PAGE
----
Anti-Apatheid Veteran, Archbishop Desmond Tutu Dies At 90

    South Africa’s Archbishop Desmond Tutu, one of the leaders of the anti-apartheid movement, has died at the age of 90, the President’s Office has said.
    He was an outspoken critic of the country’s previous brutal system of oppression against the country’s Black majority.
    He was awarded the Nobel Peace Prize in 1984 for his campaign of non-violent opposition to South Africa’s white minority rule.
    “The passing of Archbishop Emeritus Desmond Tutu is another chapter of bereavement in our nation’s farewell to a generation of outstanding South Africans who have bequeathed us a liberated South Africa,” President Cyril Ramaphosa said.
    Mr Tutu was diagnosed with prostate cancer in the late 1990s and has been hospitalised several times in recent years to treat infections associated with his cancer treatment.
    “Ultimately, at the age of 90, he died peacefully at the Oasis Frail Care Centre in Cape Town this morning,” Dr Ramphela Mamphele, acting chairperson of the Archbishop Desmond Tutu IP Trust and Co-ordinator of the Office of the Archbishop, said in a statement on behalf of the Tutu family.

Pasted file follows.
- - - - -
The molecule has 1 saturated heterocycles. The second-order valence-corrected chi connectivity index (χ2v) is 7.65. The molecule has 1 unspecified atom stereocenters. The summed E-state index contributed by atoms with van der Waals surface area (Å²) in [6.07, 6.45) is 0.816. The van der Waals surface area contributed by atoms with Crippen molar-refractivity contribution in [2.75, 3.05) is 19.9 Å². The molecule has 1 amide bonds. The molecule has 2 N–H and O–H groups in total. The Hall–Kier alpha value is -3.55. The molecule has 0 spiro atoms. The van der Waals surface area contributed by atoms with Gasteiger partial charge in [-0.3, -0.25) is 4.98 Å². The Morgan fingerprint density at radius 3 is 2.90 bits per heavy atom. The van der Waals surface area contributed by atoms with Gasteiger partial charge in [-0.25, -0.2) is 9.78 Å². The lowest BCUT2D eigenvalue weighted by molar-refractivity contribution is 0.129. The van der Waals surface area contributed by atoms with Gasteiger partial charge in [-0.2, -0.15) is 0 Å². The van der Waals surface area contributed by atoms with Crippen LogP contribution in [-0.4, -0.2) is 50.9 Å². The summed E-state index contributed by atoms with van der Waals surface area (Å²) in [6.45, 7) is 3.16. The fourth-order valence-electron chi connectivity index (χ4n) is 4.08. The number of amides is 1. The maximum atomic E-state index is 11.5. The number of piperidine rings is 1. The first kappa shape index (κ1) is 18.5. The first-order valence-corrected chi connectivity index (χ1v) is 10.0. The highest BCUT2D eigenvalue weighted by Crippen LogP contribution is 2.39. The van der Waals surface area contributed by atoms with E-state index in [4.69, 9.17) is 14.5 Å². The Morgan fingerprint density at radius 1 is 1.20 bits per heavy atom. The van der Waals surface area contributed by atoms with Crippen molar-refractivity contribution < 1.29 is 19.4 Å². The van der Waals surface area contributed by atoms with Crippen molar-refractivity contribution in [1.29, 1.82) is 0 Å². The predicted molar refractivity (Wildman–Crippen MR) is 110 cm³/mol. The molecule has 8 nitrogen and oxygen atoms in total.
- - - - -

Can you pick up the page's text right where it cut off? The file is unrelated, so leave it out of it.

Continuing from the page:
Ms Mamphele did not give details on the cause of death.
    The statement described Mr Tutu as a man who “turned his own misfortune into a teaching opportunity to raise awareness and reduce the suffering of others.”
    It said: “He wanted the world to know that he had prostate cancer, and that the sooner it is detected the better the chance of managing it.”
    The statement added: “Courageous, gracious, and concerned for the welfare of others to the very end.
    “As Mrs Tutu says, although he was not physically imposing, he had the inner strength of a lion.”

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